Although I began working with watercolor rather late in life, it immediately seemed like the perfect medium for me. I started as a plein air painter and in a single afternoon I could attempt to convey what attracted me to a particular place and share with a future viewer just what it was that I found so lovely or compelling I especially liked the way watercolor seemed to have a mind of its own, not unlike a misbehaving child who needs guidance and discipline, but whose spirit and energy is best preserved. Mastering watercolor, it seemed to me, was often knowing when to let the medium have its own way, and when to firmly establish your own control.
When painting outdoors selectivity was also key. I knew that in the few short hours I had before the light changed and that unique moment was lost for eternity, there was no time to report every detail. Sometimes my best paintings succeeded not so much because of what I put in, but because of what I left out. My favorite watercolors, both my own and those of other artists, are the ones that best exploit the nature of the medium itself, that incorporate the drips, runs, splashes and splatters impossible to achieve with any other medium.
On October 29, 2012, hurricane Sandy struck the Northeast and my oceanfront neighborhood of Brighton Beach in Brooklyn, as well as adjacent Coney Island, was among those areas hard hit. Newspaper analysis of the disaster and of future climate change suggested that the coastal areas of New York City might not endure for perpetuity. After it had almost washed away, I suddenly realized and appreciated the unique character of the place where I had lived my whole life in a way that I never had before. It seemed so obvious what a rich wealth of images abounded all around me -- the beach, boardwalk, amusement area, streets, merchants and especially the elevated train system that towers above the major avenues and links our area to the rest of the city.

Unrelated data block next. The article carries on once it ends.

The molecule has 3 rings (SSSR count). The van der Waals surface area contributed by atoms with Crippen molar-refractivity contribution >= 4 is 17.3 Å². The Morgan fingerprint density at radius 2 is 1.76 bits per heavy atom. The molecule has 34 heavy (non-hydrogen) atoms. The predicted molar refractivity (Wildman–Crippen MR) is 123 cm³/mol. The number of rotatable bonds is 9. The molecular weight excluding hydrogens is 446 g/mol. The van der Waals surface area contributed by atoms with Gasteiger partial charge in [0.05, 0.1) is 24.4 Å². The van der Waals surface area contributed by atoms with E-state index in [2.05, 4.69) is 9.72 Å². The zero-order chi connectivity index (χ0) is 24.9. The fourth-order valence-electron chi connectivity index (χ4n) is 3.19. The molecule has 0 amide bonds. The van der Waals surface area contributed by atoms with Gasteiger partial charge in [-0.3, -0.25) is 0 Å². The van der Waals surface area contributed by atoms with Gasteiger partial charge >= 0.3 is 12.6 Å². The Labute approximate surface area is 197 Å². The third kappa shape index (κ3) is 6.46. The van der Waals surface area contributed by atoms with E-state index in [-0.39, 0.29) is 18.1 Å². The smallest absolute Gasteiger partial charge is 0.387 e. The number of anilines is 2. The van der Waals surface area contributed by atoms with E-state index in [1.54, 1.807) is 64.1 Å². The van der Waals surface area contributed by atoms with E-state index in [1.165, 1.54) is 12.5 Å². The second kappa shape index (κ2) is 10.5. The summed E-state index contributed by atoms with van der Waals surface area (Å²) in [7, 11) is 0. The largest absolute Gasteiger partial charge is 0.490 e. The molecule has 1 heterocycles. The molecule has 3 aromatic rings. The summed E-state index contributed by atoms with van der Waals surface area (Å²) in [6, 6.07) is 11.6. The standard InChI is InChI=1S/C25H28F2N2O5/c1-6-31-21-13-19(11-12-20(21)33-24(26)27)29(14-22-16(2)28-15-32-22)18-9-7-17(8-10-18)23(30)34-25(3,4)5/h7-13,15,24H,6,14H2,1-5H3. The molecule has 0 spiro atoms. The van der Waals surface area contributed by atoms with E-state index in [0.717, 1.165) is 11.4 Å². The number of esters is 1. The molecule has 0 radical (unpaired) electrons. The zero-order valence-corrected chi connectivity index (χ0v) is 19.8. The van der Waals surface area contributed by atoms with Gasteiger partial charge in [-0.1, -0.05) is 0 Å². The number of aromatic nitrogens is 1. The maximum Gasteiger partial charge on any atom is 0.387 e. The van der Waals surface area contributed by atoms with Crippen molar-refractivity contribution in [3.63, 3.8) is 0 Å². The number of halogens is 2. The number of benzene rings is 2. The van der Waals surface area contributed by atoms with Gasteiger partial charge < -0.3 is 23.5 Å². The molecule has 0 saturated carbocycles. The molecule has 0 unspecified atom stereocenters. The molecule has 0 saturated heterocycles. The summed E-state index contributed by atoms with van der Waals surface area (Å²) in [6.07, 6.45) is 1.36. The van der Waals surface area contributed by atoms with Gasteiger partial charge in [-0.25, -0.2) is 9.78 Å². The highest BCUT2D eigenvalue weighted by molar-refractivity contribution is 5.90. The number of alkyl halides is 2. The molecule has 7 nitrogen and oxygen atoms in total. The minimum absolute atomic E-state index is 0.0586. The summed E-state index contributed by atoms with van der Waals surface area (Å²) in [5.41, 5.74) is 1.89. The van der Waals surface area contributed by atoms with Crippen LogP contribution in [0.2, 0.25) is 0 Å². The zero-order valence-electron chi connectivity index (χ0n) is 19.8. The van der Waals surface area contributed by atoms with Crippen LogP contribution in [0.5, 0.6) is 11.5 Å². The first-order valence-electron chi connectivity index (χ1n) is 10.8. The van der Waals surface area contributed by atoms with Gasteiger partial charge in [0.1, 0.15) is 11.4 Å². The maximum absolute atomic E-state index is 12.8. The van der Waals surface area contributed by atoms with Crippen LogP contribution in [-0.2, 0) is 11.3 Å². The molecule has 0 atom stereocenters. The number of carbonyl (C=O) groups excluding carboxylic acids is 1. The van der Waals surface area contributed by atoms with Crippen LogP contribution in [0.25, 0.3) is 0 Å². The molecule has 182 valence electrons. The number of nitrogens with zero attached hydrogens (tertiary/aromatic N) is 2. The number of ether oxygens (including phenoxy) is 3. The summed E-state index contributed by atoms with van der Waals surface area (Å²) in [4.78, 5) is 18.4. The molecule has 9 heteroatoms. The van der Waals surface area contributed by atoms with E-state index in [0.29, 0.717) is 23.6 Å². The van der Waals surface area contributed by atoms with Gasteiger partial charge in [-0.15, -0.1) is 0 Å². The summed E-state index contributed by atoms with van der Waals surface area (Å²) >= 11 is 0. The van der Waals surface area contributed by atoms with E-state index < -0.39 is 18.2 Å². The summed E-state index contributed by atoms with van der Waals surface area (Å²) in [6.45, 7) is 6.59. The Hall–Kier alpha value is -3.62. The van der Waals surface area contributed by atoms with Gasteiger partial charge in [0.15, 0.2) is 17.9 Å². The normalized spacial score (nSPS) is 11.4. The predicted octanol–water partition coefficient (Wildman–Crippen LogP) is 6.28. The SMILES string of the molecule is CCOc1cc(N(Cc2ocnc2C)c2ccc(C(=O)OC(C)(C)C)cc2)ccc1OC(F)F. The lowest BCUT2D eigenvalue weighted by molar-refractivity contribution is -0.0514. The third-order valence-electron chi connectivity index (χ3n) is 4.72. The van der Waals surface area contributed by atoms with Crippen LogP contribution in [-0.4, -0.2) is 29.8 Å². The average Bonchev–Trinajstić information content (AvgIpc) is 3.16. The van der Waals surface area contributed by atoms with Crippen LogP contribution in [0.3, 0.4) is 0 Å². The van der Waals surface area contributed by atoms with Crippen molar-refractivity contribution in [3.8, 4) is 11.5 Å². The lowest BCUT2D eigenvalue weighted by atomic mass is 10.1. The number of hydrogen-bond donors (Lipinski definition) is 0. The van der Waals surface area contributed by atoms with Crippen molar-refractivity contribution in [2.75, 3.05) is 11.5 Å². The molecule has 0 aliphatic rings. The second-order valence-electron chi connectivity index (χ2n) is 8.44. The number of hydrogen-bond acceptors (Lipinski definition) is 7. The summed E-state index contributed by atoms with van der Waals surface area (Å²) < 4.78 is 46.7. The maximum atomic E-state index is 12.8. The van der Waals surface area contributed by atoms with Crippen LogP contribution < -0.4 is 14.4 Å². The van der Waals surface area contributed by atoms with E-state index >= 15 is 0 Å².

I would like to create works that capture all the strengths and vulnerabilities of both these natural and man-made structures. This has meant, among other things, working much larger and on rougher paper. It has also meant working more often from photographs but allowing memory and personal experience to have an influence as well. Now, as I try to apply the unique properties of watercolor to a new and grittier subject matter, the possibilities are endless and I can’t wait to see where the process takes me and my art.